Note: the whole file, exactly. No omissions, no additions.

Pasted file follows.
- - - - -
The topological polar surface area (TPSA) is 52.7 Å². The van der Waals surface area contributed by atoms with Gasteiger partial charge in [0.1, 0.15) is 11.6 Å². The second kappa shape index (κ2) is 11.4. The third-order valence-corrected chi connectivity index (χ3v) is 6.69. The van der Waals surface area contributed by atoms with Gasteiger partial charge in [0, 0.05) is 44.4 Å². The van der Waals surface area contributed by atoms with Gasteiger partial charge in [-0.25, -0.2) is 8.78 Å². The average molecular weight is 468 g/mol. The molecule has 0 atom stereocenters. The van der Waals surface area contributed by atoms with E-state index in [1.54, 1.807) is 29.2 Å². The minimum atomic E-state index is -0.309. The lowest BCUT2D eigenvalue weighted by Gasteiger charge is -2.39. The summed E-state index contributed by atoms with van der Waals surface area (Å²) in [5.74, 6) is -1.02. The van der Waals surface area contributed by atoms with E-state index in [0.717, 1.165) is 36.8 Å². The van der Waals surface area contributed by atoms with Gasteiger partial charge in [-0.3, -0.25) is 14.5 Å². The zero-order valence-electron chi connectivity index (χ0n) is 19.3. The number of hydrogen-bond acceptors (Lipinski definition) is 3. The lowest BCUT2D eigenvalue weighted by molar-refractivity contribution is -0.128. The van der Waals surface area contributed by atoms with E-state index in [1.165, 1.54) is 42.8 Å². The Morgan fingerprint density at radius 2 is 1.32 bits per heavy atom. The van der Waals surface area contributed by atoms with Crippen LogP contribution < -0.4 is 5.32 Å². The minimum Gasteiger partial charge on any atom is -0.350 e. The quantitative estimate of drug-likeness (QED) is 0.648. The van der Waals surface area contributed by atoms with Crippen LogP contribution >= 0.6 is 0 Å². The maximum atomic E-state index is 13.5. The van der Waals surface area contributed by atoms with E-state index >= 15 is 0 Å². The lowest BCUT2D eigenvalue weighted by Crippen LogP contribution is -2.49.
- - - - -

The topological polar surface area (TPSA) is 52.7 Å². The van der Waals surface area contributed by atoms with Gasteiger partial charge in [0.1, 0.15) is 11.6 Å². The second kappa shape index (κ2) is 11.4. The third-order valence-corrected chi connectivity index (χ3v) is 6.69. The van der Waals surface area contributed by atoms with Gasteiger partial charge in [0, 0.05) is 44.4 Å². The van der Waals surface area contributed by atoms with Gasteiger partial charge in [-0.25, -0.2) is 8.78 Å². The average molecular weight is 468 g/mol. The molecule has 0 atom stereocenters. The van der Waals surface area contributed by atoms with E-state index in [1.54, 1.807) is 29.2 Å². The minimum atomic E-state index is -0.309. The lowest BCUT2D eigenvalue weighted by Gasteiger charge is -2.39. The summed E-state index contributed by atoms with van der Waals surface area (Å²) in [5.74, 6) is -1.02. The van der Waals surface area contributed by atoms with E-state index in [0.717, 1.165) is 36.8 Å². The van der Waals surface area contributed by atoms with Gasteiger partial charge in [-0.3, -0.25) is 14.5 Å². The zero-order valence-electron chi connectivity index (χ0n) is 19.3. The number of hydrogen-bond acceptors (Lipinski definition) is 3. The lowest BCUT2D eigenvalue weighted by molar-refractivity contribution is -0.128. The van der Waals surface area contributed by atoms with E-state index in [1.165, 1.54) is 42.8 Å². The Morgan fingerprint density at radius 2 is 1.32 bits per heavy atom. The van der Waals surface area contributed by atoms with Crippen LogP contribution < -0.4 is 5.32 Å². The minimum Gasteiger partial charge on any atom is -0.350 e. The quantitative estimate of drug-likeness (QED) is 0.648. The van der Waals surface area contributed by atoms with Crippen LogP contribution >= 0.6 is 0 Å². The maximum atomic E-state index is 13.5. The van der Waals surface area contributed by atoms with E-state index >= 15 is 0 Å². The lowest BCUT2D eigenvalue weighted by Crippen LogP contribution is -2.49.